At some point in the NFL Draft, after positional needs are met, teams take the “best player available” approach and make picks based simply on talent no matter where the prospect plays on the field.
Offense, defense, skill position … doesn’t matter.
For the Messemer family of Rotterdam Junction, football has been a “best child available” experience. And gender … doesn’t matter.
Dad Rich has coached for over three decades, mom Melissa is a member of (and former owner of) the New York Knockout of the Women’s Football Alliance, and their youngest, Carson, is a junior offensive lineman at Schalmont High School who was selected to the Daily Gazette’s All-Area second team.
Carson came along in the later rounds, though. He has two older sisters, Shae, a junior at Medaille College in Buffalo, and Eden, a freshman at Siena, and both were drawn into the football ranks as players, too, making the sport a family affair for the Messemers.
While the sisters eventually moved on to other sports, football remains a strong bonding influence, and one for which the family is making multiple adjustments in the face of the COVID-19 pandemic, even during the offseason. Eden even stuck with it as far as her sophomore year at Schalmont as a player on the junior varsity, before her lack of size relative to the boys became prohibitive.
“Eden played Pop Warner, flag and tackle, as a first and second grader, then she was a cheerleader through eighth grade,” Melissa said on Wednesday, the eve of the NFL Draft.
“Then because she was always around football, between my son playing football, me playing football and my husband coaching, we have always operated as a unit.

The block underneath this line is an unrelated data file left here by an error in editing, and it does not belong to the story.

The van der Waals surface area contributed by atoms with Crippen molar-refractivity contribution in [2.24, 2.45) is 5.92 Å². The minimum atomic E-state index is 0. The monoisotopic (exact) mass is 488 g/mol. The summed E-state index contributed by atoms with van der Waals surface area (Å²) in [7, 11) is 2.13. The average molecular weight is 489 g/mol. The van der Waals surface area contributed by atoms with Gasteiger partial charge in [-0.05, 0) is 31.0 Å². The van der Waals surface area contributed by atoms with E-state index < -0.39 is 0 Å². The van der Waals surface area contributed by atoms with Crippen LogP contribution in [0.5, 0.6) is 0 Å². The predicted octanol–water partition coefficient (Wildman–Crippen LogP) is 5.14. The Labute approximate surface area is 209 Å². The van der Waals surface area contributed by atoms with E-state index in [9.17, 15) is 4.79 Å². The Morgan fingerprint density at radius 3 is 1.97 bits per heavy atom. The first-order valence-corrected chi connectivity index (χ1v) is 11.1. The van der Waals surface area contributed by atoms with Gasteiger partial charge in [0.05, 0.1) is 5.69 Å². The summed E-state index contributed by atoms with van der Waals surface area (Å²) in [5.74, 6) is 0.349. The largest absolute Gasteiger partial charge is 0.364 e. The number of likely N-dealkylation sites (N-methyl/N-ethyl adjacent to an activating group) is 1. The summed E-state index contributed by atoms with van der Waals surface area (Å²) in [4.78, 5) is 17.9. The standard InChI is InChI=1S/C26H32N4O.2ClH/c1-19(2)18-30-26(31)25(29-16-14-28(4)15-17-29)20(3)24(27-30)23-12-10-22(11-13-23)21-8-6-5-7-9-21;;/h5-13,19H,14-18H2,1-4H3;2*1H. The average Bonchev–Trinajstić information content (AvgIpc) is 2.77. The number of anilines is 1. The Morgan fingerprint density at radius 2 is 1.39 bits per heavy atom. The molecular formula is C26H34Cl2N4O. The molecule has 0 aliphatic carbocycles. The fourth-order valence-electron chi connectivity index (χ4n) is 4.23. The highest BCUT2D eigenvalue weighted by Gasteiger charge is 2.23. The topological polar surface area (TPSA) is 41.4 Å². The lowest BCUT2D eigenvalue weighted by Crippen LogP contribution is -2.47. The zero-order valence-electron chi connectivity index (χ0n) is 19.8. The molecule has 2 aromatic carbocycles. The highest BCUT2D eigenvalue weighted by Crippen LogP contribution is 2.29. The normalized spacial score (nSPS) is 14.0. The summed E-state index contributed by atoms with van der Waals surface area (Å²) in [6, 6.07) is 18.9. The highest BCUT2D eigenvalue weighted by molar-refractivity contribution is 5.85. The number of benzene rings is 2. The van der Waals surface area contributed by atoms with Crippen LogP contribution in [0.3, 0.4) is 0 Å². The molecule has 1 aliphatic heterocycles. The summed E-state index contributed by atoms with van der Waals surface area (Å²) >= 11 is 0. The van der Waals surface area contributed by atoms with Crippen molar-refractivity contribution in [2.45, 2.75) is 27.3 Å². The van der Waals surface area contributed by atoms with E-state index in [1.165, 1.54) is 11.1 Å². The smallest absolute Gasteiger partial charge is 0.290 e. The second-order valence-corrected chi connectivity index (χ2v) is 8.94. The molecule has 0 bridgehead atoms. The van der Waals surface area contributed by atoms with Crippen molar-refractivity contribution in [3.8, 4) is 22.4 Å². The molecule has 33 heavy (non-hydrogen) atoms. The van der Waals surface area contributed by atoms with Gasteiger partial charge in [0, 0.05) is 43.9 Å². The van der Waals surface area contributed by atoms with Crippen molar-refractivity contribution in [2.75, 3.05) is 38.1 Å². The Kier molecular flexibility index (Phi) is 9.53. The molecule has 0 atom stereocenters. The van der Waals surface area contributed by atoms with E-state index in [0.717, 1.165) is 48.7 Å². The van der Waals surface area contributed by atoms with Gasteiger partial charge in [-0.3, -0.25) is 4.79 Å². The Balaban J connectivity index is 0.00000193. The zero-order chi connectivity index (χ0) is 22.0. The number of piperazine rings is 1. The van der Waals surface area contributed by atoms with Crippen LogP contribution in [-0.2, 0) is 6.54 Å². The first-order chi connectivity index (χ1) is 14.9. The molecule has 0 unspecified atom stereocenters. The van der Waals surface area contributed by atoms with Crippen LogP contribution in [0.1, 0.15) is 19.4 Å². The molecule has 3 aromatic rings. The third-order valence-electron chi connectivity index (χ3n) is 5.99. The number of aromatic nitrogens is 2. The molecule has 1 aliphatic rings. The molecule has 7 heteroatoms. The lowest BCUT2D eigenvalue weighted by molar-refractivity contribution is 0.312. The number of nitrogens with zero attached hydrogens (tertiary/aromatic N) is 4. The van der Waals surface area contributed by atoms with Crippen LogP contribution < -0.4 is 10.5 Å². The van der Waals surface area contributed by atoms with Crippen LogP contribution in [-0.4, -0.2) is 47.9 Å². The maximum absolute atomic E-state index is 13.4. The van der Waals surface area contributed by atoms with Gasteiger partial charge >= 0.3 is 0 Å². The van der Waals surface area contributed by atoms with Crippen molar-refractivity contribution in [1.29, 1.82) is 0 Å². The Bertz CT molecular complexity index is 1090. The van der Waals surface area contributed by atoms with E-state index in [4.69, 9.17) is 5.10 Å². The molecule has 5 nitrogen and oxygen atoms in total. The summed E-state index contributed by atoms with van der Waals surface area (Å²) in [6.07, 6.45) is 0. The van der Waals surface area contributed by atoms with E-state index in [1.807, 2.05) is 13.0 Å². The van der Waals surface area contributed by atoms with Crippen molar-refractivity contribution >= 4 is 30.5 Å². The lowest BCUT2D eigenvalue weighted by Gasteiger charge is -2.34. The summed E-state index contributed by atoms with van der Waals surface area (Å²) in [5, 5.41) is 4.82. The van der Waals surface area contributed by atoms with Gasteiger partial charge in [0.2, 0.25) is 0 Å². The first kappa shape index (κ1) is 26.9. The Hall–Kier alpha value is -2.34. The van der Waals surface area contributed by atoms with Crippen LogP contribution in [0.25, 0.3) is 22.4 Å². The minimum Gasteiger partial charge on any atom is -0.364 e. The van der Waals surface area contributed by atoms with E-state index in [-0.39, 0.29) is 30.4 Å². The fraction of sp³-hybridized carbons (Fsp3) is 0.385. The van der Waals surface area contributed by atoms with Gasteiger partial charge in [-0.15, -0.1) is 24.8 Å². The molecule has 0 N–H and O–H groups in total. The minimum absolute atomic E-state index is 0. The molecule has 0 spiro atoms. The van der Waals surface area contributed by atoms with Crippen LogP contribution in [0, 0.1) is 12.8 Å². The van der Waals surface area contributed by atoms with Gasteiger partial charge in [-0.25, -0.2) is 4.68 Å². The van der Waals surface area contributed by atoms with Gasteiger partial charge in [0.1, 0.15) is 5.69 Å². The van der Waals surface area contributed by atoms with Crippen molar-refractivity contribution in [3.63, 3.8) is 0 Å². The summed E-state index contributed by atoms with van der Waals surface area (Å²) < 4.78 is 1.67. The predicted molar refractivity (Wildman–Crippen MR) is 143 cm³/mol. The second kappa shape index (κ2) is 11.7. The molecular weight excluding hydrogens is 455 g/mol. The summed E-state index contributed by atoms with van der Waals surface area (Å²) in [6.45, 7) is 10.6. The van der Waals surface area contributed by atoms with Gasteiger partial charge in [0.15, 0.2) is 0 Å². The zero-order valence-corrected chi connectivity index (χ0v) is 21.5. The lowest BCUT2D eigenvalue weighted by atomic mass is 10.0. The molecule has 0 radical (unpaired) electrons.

“So one goes, we all go.”
Melissa Messemer has been playing semipro football for 15 years and has been involved with the Capital Region-based Knockout as a player and owner.
The WFA boasts 59 teams in three divisions across the country, but their 2020 season, which was supposed to start three weekends ago, is in limbo. Melissa was supposed to play on the Knockout full-time, and Rich is on the coaching staff.
“We haven’t been canceled yet, but it’s on hold indefinitely,” Melissa said. “Women’s football really is a shoestring business, and from a past owner’s perspective, they’re probably trying to figure it out from a fiscal standpoint.”
Shae and Eden Messemer both became soccer goalies at Schalmont, but also played football as young girls before switching to Pop Warner cheerleading.
Shae became the “accidental goalie” for the Sabres in 2016, long recruited to the team by coach Alaina Resue, also her Spanish teacher. Resue’s persistence finally paid off when Shae was a senior, and it was fortuitous for the Sabres, since starting goalie Alexis Ryder had broken her collarbone in the summer and would miss most of the season.
“Shae reluctantly helped her teacher out and filled the spot,” Melissa said. “They were sectional champs. Not too shabby.”
Once cleared to play again during the postseason Ryder regained her spot and was in goal when the Sabres won the Section II Class B championship.
Melissa said she agreed with the decision, but it was a tough position for a parent after having watched her daughter play all season.